2017 AAOSH Spring Seminar
Chicago, IL | May 12-13, 2017 | Ann & Robert Lurie Children’s Hospital
Oral-Systemic Links in the Pediatric Patient - The Silent Airway Problem and Microbiomes
225 E. Chicago Avenue, Chicago, IL
Earn up to 12 CE Credits!
Join Dr. Mark Cannon and the American Academy for Oral Systemic Health for a spring seminar!
In this two-day seminar, some of the topics we'll cover include:
- The Infant Microbiome
- Behavioral Issues & the Microbiome
- Oral Health, IBD, & GERD
- Airway Problems
- Enteric Short-Chain Fatty Acids & Autism Spectrum Disorders
- Oral-Systemic Health Research Update
Thursday evening, a welcome registration and reception will be held at the Hyatt Chicago Magnificent Mile (633 N St Claire Street).
Raymond and Hazel Speck Berry Professor in Neonatology
Professor in Pediatric- Neonatology
Dr. James G MacKenzie, DO
Assistant Professor in Psychiatry and Behavioral Sciences and Pediatrics
Medical Director of Consultation-Liaison and Emergency Services Department of Child and
Adolescent Psychiatry Clinical interests include the recognition and treatment of delirium in
medically hospitalized patients.
Interests - Child and Adolescent psychiatry; Psychiatry; Psychological issues of patients dealing
with medical illness
Kirsten Berding Harold
Kirsten is a fourth year doctoral student in Nutritional Sciences at the University of Illinois at Urbana-Champaign (UIUC) studying under Dr. Sharon Donovan. Before coming to UIUC she received her BS degree in Dietetics from the University of Memphis, TN. Her dissertation research focuses on the interrelationship between nutrition and the gut microbiome in influencing behavior and symptom severity of children with Autism Spectrum Disorder. She will complete her Dietetic Internship to become a Registered Dietitian in the Fall 2017.
Assistant Professor in Pediatrics - Gastroenterology, Hepatology and Nutrition
My laboratory focuses on understanding pathways relevant to the recruitment and trafficking of leukocytes within the intestines. Our goal is to understand how altering this recruitment can influence states of intestinal inflammation, specifically Inflammatory Bowel Disease (IBD). My primary clinical interest is IBD (Crohn’s disease and ulcerative colitis). I am also interested in understanding the relationship of the intestinal immune system to GI symptoms in rheumatologic disorders, specifically Juvenile Dermatomyositis.
Dr. Stephen H. Sheldon, DO, FAAP
Dr. Sheldon is Professor of Pediatrics, Northwest University School of Medicine and Director, Sleep Medicine Center of the Ann and Robert H. Lurie Children’s Hospital of Chicago. He is very active in the clinical practice of pediatric sleep medicine and has an intense involvement in pediatric sleep medical education and research. Dr. Sheldon graduated from Midwestern University’s Chicago College of Osteopathic Medicine and completed his residency in pediatrics at Rush-Presbyterian-St. Luke’s Medical Center, Chicago. He completed a faculty fellowship in Sleep Medicine at the University of Chicago. Dr. Sheldon has served as a consultant on committees and task forces across a wide range of government, academic and public endeavors. Among them are, The Education Committee of the Ambulatory Pediatrics Association, Chair of the Continuing Medical Education Committee and the Fellowship Training Committee of the American Academy of Sleep Medicine. He has served AASM as a board member and as Secretary/Treasurer as well. He currently serves as Associate Editor, The Journal of Clinical Sleep Medicine, and on the boards of the American Insomnia Association and the American Academy of Pediatrics.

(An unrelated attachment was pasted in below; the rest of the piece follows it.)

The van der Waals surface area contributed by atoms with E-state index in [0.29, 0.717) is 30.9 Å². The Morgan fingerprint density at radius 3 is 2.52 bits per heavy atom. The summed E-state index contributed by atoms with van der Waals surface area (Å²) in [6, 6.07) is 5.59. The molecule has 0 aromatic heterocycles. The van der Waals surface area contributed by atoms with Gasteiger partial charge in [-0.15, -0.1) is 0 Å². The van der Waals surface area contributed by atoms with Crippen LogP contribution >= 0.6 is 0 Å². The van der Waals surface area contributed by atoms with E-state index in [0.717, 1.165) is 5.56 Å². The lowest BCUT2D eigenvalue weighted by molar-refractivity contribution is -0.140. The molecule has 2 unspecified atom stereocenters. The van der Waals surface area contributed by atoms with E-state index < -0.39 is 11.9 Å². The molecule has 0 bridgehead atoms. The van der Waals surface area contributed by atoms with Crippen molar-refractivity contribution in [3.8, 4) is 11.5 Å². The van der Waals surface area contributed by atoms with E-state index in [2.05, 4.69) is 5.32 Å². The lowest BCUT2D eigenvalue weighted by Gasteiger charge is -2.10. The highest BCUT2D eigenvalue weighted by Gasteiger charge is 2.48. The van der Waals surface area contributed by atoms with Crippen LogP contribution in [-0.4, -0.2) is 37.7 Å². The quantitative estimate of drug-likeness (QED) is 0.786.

Dr. Sheldon is the author of Pediatric Differential Diagnosis, Pediatric Sleep Medicine, Evaluating Sleep in Infants and Children, Atlas of Sleep Medicine in Infants and Children and Differential Diagnosis in Sleep Medicine. He is currently the Senior Editor of the premier textbook for the medical profession on diagnosing and managing all sleep problems in infants and children, Principles and Practice of Pediatric Sleep Medicine.
Craig B Langman MD
The Isaac A Abt MD Professor of Kidney Diseases
Feinberg School of Medicine, Northwestern University
Head, Kidney Diseases, The Ann and Robert H Lurie Children’s Hospital of Chicago
Several rare diseases may affect the skeleton, other organs and the teeth, including hypophosphatasia, X-linked dominant hypophosphatemic rickets, osteogenesis imperfecta, and FAM20A mutations, among others. After a review of the differential diagnosis of such disorders, the lecture will focus on hypophosphatasia.
Hypophosphatasia is due to more than 250 identified autosomal recessive, or autosomal dominant inherited mutations in the tissue non-specific alkaline phosphatase gene, and has varying age of onset, severity, and systemic manifestations. The pathophysiology of hypophosphatasia, its clinical phenotypes, and an approach to enzyme replacement therapy will be reviewed.
Successful learning will be demonstrated by:
- Discussing the differential diagnosis of early tooth loss coupled with genetic bone disease
- Discussing the role that the absence of alkaline phosphatase has in systemic calcium homeostasis, including the teeth
- Providing a framework where enzyme replacement therapy has a key role in improving outcomes in hypophosphatasia.
Feinberg School of Medicine, Northwestern University
Department of Psychology and Psychiatry (Division of Developmental Disabilities)
University of Western Ontario, 1151 Richmond Street, London , Ontario , Canada
Professor- Division of Dentistry, Department of Otolaryngology
Feinberg School of Medicine, Northwestern University, Chicago, IL